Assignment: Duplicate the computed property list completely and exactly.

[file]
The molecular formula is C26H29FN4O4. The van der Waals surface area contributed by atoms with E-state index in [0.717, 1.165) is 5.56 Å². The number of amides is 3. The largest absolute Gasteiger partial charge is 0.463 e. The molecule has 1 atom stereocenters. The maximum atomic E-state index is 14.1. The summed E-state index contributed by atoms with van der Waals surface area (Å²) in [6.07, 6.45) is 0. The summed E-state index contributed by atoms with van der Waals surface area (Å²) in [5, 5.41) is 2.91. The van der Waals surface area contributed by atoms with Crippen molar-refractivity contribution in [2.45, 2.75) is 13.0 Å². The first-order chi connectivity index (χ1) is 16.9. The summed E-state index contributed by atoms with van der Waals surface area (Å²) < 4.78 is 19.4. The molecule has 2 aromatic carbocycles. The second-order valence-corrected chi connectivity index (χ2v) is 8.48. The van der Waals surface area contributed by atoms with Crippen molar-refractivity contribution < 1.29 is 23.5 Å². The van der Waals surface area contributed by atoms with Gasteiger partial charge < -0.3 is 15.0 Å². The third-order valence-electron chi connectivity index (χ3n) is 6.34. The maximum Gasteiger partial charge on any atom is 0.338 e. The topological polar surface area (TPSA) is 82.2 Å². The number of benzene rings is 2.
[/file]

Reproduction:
The molecular formula is C26H29FN4O4. The van der Waals surface area contributed by atoms with E-state index in [0.717, 1.165) is 5.56 Å². The number of amides is 3. The largest absolute Gasteiger partial charge is 0.463 e. The molecule has 1 atom stereocenters. The maximum atomic E-state index is 14.1. The summed E-state index contributed by atoms with van der Waals surface area (Å²) in [6.07, 6.45) is 0. The summed E-state index contributed by atoms with van der Waals surface area (Å²) in [5, 5.41) is 2.91. The van der Waals surface area contributed by atoms with Crippen molar-refractivity contribution in [2.45, 2.75) is 13.0 Å². The first-order chi connectivity index (χ1) is 16.9. The summed E-state index contributed by atoms with van der Waals surface area (Å²) < 4.78 is 19.4. The molecule has 2 aromatic carbocycles. The second-order valence-corrected chi connectivity index (χ2v) is 8.48. The van der Waals surface area contributed by atoms with Crippen molar-refractivity contribution < 1.29 is 23.5 Å². The van der Waals surface area contributed by atoms with Gasteiger partial charge < -0.3 is 15.0 Å². The third-order valence-electron chi connectivity index (χ3n) is 6.34. The maximum Gasteiger partial charge on any atom is 0.338 e. The topological polar surface area (TPSA) is 82.2 Å². The number of benzene rings is 2.